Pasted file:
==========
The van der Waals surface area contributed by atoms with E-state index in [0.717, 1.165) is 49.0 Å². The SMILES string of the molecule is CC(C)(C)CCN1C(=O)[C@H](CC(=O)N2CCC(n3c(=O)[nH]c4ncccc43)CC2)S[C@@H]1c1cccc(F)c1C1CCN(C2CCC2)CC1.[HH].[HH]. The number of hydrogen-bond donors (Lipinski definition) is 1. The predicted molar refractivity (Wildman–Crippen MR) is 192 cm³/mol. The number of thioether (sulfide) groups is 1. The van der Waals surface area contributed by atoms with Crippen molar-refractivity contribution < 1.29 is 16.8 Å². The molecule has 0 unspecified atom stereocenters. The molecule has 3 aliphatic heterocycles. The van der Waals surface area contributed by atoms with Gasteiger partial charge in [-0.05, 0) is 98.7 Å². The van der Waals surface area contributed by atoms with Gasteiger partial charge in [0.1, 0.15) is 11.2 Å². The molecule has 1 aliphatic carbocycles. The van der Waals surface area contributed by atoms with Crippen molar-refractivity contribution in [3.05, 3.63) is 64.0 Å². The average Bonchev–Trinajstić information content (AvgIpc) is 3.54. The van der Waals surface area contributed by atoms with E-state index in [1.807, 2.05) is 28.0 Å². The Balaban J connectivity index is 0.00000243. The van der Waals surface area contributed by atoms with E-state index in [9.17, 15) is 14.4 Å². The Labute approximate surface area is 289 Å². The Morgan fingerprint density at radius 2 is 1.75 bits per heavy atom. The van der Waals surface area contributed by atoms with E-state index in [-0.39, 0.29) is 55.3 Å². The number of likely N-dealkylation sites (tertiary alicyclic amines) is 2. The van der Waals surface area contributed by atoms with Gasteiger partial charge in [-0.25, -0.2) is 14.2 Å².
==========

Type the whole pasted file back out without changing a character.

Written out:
The van der Waals surface area contributed by atoms with E-state index in [0.717, 1.165) is 49.0 Å². The SMILES string of the molecule is CC(C)(C)CCN1C(=O)[C@H](CC(=O)N2CCC(n3c(=O)[nH]c4ncccc43)CC2)S[C@@H]1c1cccc(F)c1C1CCN(C2CCC2)CC1.[HH].[HH]. The number of hydrogen-bond donors (Lipinski definition) is 1. The predicted molar refractivity (Wildman–Crippen MR) is 192 cm³/mol. The number of thioether (sulfide) groups is 1. The van der Waals surface area contributed by atoms with Crippen molar-refractivity contribution < 1.29 is 16.8 Å². The molecule has 0 unspecified atom stereocenters. The molecule has 3 aliphatic heterocycles. The van der Waals surface area contributed by atoms with Gasteiger partial charge in [-0.05, 0) is 98.7 Å². The van der Waals surface area contributed by atoms with Gasteiger partial charge in [0.1, 0.15) is 11.2 Å². The molecule has 1 aliphatic carbocycles. The van der Waals surface area contributed by atoms with Crippen molar-refractivity contribution in [3.05, 3.63) is 64.0 Å². The average Bonchev–Trinajstić information content (AvgIpc) is 3.54. The van der Waals surface area contributed by atoms with E-state index in [1.807, 2.05) is 28.0 Å². The Balaban J connectivity index is 0.00000243. The van der Waals surface area contributed by atoms with E-state index in [9.17, 15) is 14.4 Å². The Labute approximate surface area is 289 Å². The Morgan fingerprint density at radius 2 is 1.75 bits per heavy atom. The van der Waals surface area contributed by atoms with E-state index in [-0.39, 0.29) is 55.3 Å². The number of likely N-dealkylation sites (tertiary alicyclic amines) is 2. The van der Waals surface area contributed by atoms with Gasteiger partial charge in [-0.25, -0.2) is 14.2 Å².